• Eleven when bullies force Mike to jump off a cliff.
    • And Steve when Jonathan and Nancy are fighting the Demogorgon.
  • Big Damn Kiss: Happens between Mike and Eleven in the final episode of first season.
  • Big "SHUT UP!": Both Nancy and Jonathan tell Steve to shut up when the latter freaks out after seen the Demogorgon for the first time.
  • Bittersweet Ending: Season 1. The Demogorgon is dead; it seemed to take Eleven with it, but she's implied to be alive since Hopper was bringing Eggos to a dead drop in the woods. Nancy chose Steve over Jonathan, but they're all friends. Will is safe, but the monster did something to him so that he's vomiting slugs and having visions of the Upside-Down. Hopper exposed the Hawkins "Department of Energy" research to the public, but appears to have made a deal with some Men in Black. Also, Mike succeeded in saving Will, but Nancy was too late for Barbara.
  • Blown Across the Room: Eleven is capable of doing this to anyone with her psychic powers. Lucas, Mike and the Demogorgon all get their share of it.
  • Bluff the Impostor: That's how Hopper proves his suspicion that the man who found Will was just a puppet.
    Hopper: So that quarry, that's, uh that's state-run, where they found the boy, huh?
    Man: Yeah.
    Hopper: Yeah, well, that's funny. 'Cause, you know, I know for a fact that it's run by the Sattler Company.
  • Book Ends: Begins and ends with the boys playing D&D.
    • Alternatively/more specifically, begins with Will telling Mike the Demogorgon got him in the game when everyone thought he was safe, and ends with the revelation that the Demogorgon actually did get Will when everyone thought he was safe.
  • Boom, Headshot:
    • In the first episode, this is the fate of Benny, the diner owner.
    • Played with in the final episode of Season 1, when the monster opens its maw, and it looks like the wrist rocket (not a slingshot) throws it across the room. It was actually Eleven who did it.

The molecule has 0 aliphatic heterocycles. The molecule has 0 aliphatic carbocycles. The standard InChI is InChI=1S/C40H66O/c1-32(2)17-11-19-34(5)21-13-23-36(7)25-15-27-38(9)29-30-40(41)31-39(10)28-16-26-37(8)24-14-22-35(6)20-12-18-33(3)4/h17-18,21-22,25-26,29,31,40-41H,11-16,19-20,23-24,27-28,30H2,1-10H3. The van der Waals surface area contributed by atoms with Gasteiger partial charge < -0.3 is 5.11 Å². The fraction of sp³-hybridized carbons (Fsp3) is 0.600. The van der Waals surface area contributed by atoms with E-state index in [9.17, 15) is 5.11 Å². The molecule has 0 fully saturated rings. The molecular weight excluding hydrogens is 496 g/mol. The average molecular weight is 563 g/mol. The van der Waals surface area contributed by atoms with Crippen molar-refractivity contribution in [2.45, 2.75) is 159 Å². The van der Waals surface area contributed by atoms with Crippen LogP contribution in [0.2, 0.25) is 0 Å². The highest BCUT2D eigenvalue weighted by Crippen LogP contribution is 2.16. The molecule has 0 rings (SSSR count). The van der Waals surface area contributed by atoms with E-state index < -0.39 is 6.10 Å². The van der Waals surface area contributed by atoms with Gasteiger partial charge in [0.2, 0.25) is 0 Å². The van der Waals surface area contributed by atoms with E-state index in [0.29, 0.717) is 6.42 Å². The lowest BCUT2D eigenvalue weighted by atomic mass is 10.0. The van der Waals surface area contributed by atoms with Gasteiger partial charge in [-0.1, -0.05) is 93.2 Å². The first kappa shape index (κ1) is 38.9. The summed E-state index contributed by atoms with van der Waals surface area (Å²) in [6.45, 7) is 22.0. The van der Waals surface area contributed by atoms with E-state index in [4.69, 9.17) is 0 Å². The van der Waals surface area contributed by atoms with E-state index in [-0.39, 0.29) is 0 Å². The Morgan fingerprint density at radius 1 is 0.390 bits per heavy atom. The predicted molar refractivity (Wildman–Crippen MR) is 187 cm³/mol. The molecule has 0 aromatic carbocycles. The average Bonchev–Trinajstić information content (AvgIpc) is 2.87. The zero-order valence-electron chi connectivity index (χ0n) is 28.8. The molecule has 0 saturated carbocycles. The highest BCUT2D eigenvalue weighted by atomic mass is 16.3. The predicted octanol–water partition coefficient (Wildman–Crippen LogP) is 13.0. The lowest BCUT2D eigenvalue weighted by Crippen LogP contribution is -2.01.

• Brick Joke: When Mike shows Eleven the La-Z-Boy, he says, "This is where my father sleeps." In the final episode of Season 1, we see his father passed out on the chair.
  • The Bully: Troy and James, who regularly terrorize the gang.
  • Bullying a Dragon: The orderlies at the facility where Eleven was experimented on. They may not have known the details, but they should've known and seen enough to know that manhandling Eleven might be a bad idea.
  • Call-Back: Joyce flees her home and gets into her car when the Demogorgon almost breaches the walls. But she looks back at the house and realizes that she can't leave Will. In the final episode, Steve also runs to his car and almost leaves Jonathan and Nancy to fend for themselves, but looks back to the house at the last moment and realizes he can't leave Nancy, either.
  • Cassandra Truth: No one believes Joyce when she claims Will is alive. Justified, because she's talking to him through flickering lightbulbs.
  • Chase Scene: A particularly memorable one in "The Bathtub" in which Dr. Brenner and his agents chase after the kids.
  • Chekhov's Gun:
    • Hopper mentions to one of his officers early on that falling into the quarry from the top would break every bone in your body, as you would hit the water at such a speed it would be like cement. This is one of the things that leads him to believe something isn't right when he sees Will's intact and unscathed "corpse" in the morgue.
    • The Wrist-Rocket – not slingshot – is introduced early and gets some use in the final episode of Season 1.
    • Steve sings into a baseball bat while trying to woo back Nancy. He later uses the bat to rescue her.
    • Mr. Clarke's ham radio is introduced early on and is used by Eleven in a later episode.
  • Colour-Coded for Your Convenience: Chief Hopper's police uniform is tan, whereas the other officers in Hawkins Police Dept wear blue shirts and black pants.
  • Conditional Powers: A couple of examples:
    • Eleven is extremely powerful, but she seems to be limited by her bodily limits. This is usually manifested by bruising and ruptures in her mucosal capillaries, causing either nose or ear canal bleeding. She faints whenever she overexerts herself.
    • The Demogorgon is extremely attracted to the scent of blood and only attacks actively bleeding victims outside its dimension; in some cases he will transcend the barrier if he gets even the tiniest whiff of blood. One of the reasons it doesn't immediately kill Will is because he's not bleeding.
  • Cool Car: Apart from the usual 1970s/early 1980s Oldsmobiles, Ford Pintos and Chevy Blazers that the people of Hawkins drive, Steve Harrington drives (what is implied to be his father's) 1982 BMW 733i E23, which would have cost around $33,000 new in 1983 (around $80,000 adjusted for inflation today). A 1982 BMW E30 320i (a car which cost $13,000 new in 1983) can be seen pulling into Hawkins Middle School and is seen parked in front of the library in a later episode